Medical marijuana is displayed in Los Angeles, California, U.S. August 6, 2007.
Australia will allow patients to use marijuana for medicinal purposes beginning in November. REUTERS/Mario Anzuoni/File Photo

New York State’s medical marijuana program launched just a few months ago, but its Department of Health (NYSDOH) is already looking to make some adjustments.

The NYSDOH recently released a report noting the progress of the state’s medical marijuana program, which officially started in January despite being signed into law two years ago. Since being implemented, patients and caregivers have made several complaints against the program, criticizing the programs inefficiency. Apparently the NYSDOH has responded to many of their concerns by listing ways the program is expected to improve over the next few years.

Marijuana Legality by State | InsideGov

One of the biggest issues that the NYSDOH is hoping to address is the flood of patients who have been approved for medical marijuana use compared to the small fraction of practitioners eligible to prescribe cannabis products — and the even lower number of companies approved to grow and produce the products.

Per the report, 2,883, of the states 4,998 approved patients reside in New York City or Long Island. However, only 601 doctors were approved to participate in the program, and only 366 of them reside in New York City or Long Island. In Westchester County, only 42 doctors were approved to provide 340 patients with medical marijuana while 7 registered doctors in Rockland County have to service 106 patience. Putnum only had one doctor registered in the medical marijuana program to service 49 patients.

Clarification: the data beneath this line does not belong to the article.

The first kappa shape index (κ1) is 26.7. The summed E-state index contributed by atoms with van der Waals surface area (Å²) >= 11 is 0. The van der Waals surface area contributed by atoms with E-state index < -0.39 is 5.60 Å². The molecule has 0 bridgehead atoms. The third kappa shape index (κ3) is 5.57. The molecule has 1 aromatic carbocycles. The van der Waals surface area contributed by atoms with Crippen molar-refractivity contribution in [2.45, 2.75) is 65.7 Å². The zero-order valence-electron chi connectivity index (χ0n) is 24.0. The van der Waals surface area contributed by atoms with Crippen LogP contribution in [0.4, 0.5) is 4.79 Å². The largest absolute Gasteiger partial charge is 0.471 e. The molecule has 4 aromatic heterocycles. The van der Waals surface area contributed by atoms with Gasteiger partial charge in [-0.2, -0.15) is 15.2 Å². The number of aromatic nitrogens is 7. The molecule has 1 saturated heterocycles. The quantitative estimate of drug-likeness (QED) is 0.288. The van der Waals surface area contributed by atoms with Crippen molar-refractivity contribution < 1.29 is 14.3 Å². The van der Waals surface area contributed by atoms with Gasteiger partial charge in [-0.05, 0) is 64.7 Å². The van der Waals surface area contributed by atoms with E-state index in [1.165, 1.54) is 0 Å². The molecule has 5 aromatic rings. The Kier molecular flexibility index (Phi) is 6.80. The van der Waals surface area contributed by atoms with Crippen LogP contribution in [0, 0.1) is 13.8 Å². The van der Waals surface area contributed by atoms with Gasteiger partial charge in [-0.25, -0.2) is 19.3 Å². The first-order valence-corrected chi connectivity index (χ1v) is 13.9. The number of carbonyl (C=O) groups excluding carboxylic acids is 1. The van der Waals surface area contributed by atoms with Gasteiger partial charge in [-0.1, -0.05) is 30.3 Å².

Adding to the apparent difficulty of patient approvals and prescriptions is the fact that the state has only allowed five companies to manage one growing facility and four dispensaries each.

The overwhelming approved patient to registered practitioner ratio is also expected to dwindle because soon nurse practitioners will be allowed to certify and prescribe medical marijuana use since they’re already allowed to prescribe controlled substances like opioids to patients suffering from chronic and critical conditions.

The NYSDOH also recommended doubling the amount of growing facilities and dispensaries allotted, which the department believes will help “meet additional patient demand and increases access to medical marijuana throughout New York State.”

State Legislature and New York Governor Andrew Cuomo would have to pass the changes into law before the program could move forward with the NYSDOH’s recommendations.

In the past, Cuomo said he didn't feel that the program was too limited or restrictive.

"You don’t have one on every corner because you don’t have that kind of demand. But if you need the drug, you can get the drug," he said during a press conference in June.